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electric-highway-app_largeSome EVIOM readers and subscribers may have in their EVs glove box an Ecotricity RFID card. Since 2011 this card gave you access to Ecotricity's Electric Highway, a network of rapid chargers or "Electricity Pumps" on Britain's motorway network, Ikea car parks and expanding on to A roads. Since 2011 these "pumps" have been free to use as long as you have their RFID which was also posted out to you for free! Not only this but Ecotricity only generate electricity from renewable sources.

This all sounds too good to be true for anyone moving from an expensive and dirty horseless carriage powered by prehistoric hydrocarbons. (Sorry, I'm getting off the point). Ecotricity have built up an impressive network of rapid chargers and I, along with thousands of others, have enjoyed many miles for free driving smug in the knowledge that whatever I've put into my car has been generated without burning any fossil fuels. As EVs and PHEVs gained popularity the charge points became very much in demand and reports of other drivers "ICEing" or EV/PHEV owners leaving their vehicles unattended and blocking others from using them. Early adopters happily created and adhered to an etiquette of not overstaying your welcome, not using the rapid charger if you didn't need to or if someone else's need was greater than yours. It's safe to say that plug-in vehicles have progressed beyond those early adopters and enthusiasts into the mainstream.

The free system is great but it couldn't continue forever and last week Ecotricity emailed Electric Highway card holders to inform them that from Monday 11th July they will begin to upgrade their "pumps" enabling them to begin to charge for a charge. They expect to have the role-out completed by the 5th August.

Although we knew this was coming we didn't know what the cost would be or how it would be charged. The price Ecotricity has decided upon is £5 for a 20 minute charge. Their reasoning for both the price and time limit are detailed in their Charging FAQ. The main points seem to focus around people not monopolising the charge points and pricing to match the cost of petrol/diesel. In my opinion I'm not sure they have struck the right balance. Different EVs charge at different rates and as the battery becomes "full" the charge rate drops off. Charging per KWh would seem a fairer approach but I agree that a time limit does need to be imposed to stop those  charge point hogs. Twenty minutes, however, may not be enough for most people who need as much as possible to get to the next charger or their destination, thirty minutes would seem more appropriate. If we began charging our 24KWh Nissan Leaf when it only has 10% left I think we'd struggle to get passed 60% in 20 minutes, realistically giving us another 40 to 50 miles of motorway driving. The extra 10 minutes would take us to 80% meaning fewer stops. Above 80% a slow charger is as effective as a rapid.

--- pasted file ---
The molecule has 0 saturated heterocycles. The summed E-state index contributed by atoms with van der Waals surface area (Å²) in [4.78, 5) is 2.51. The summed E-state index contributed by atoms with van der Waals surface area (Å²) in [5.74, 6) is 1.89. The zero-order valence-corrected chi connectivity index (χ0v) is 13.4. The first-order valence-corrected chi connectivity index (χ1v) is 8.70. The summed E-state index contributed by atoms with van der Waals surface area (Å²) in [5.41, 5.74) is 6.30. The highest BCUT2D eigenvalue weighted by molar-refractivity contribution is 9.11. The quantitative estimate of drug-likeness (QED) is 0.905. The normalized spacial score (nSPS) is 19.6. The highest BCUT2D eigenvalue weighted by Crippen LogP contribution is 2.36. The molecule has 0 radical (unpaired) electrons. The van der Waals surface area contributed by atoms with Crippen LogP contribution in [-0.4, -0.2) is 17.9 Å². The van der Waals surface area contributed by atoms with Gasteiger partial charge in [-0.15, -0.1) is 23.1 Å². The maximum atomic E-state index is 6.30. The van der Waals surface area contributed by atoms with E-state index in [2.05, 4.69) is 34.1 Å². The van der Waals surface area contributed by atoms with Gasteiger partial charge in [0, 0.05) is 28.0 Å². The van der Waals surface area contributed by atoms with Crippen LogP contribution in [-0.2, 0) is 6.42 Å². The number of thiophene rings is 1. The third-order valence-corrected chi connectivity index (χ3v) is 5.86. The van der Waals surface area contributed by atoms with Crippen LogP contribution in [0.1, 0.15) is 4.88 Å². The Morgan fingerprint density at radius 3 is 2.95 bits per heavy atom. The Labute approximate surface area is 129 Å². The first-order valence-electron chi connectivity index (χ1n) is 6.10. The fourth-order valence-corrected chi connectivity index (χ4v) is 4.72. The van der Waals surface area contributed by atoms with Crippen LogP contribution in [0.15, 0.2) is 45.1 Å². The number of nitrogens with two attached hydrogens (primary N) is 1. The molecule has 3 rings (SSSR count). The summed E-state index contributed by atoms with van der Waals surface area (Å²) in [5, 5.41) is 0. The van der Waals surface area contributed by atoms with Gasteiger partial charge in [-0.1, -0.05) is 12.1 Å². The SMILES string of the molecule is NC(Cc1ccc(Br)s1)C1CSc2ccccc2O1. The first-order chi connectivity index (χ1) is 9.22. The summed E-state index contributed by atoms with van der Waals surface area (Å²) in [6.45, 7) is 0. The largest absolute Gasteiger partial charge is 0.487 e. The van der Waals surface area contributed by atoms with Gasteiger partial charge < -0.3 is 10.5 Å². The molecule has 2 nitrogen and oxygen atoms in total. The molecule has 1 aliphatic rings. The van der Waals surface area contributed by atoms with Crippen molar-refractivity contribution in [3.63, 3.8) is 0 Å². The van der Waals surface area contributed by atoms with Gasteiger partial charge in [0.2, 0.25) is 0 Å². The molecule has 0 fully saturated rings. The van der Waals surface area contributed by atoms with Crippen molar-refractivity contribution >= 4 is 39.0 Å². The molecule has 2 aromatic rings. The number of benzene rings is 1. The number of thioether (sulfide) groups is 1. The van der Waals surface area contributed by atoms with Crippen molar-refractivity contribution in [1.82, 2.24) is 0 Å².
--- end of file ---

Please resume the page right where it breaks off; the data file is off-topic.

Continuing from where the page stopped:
You do have the option of starting another 20 minutes session but this would cost you another £5 and take your total time charging to 40 minutes. I don't know about you  but I had paid for the extra 20 minutes I wouldn't be cutting it short even if there was a queue. Remember that that last 20% will be much slower that the first 80%.

Those that switch their home energy supplier to Ecotricity will continue to get rapid charging for free. This, of course, isn't an option for Isle of Man residents or anyone else visiting the UK. Another issue potentially being a problem for visitors from the Isle of Man is that the new system relies on an app on your smartphone. So you'll need an Apple or Android phone (no Windows phone app), data roaming or a UK SIM.

The Electric Highway is still a great service if you're traveling on the UK's motorways and is slowly expanding into the rest of the roads and I'm sure that as subsidies from the UK government and the EU dry up the network needs to start paying for itself. The increase of plug-in cars on the roads also means the network needs to expand at existing locations and grow to plug (no pun intended) those gaps in the country that are difficult to get to for EV drivers. I just feel the pricing structure is wrong. With the range of modern EVs it does take longer to drive long distances than a petrol or diesel car, if it costs the same too I fear many people will be put off the switch to electric. Longer range cars and faster charging rates are just around the corner but it leaves those drivers with cars manufactured in the last 5 years paying more and stopping more frequently than owners of cars bought in the next two years or so.

Interview on BBC's You & Yours covering this subject with Ecotricty Electric Highway's Dale Vince: He confirms a change of £6 for a 30 minute charge.

After the problem with the Topaz rapid charger, we decided that the next day we would head into Dublin City Centre using the Luas (tram). Nearby was Red Cow Park & Ride which has 4 EV charging bays. You have to pay for parking but it was fairly cheap and we would have had to pay whether charging or not. After the now common circumnavigation of the car park looking for the chargers I pulled into the first space, the other three were also empty. Unfortunately this one was faulty and wouldn't recognise my cable so I moved the car to another bay. Scanning your ecars RFID card opens the flap allowing you to plug in, then after a few seconds it starts charging (remember to cancel the charge timer on the car).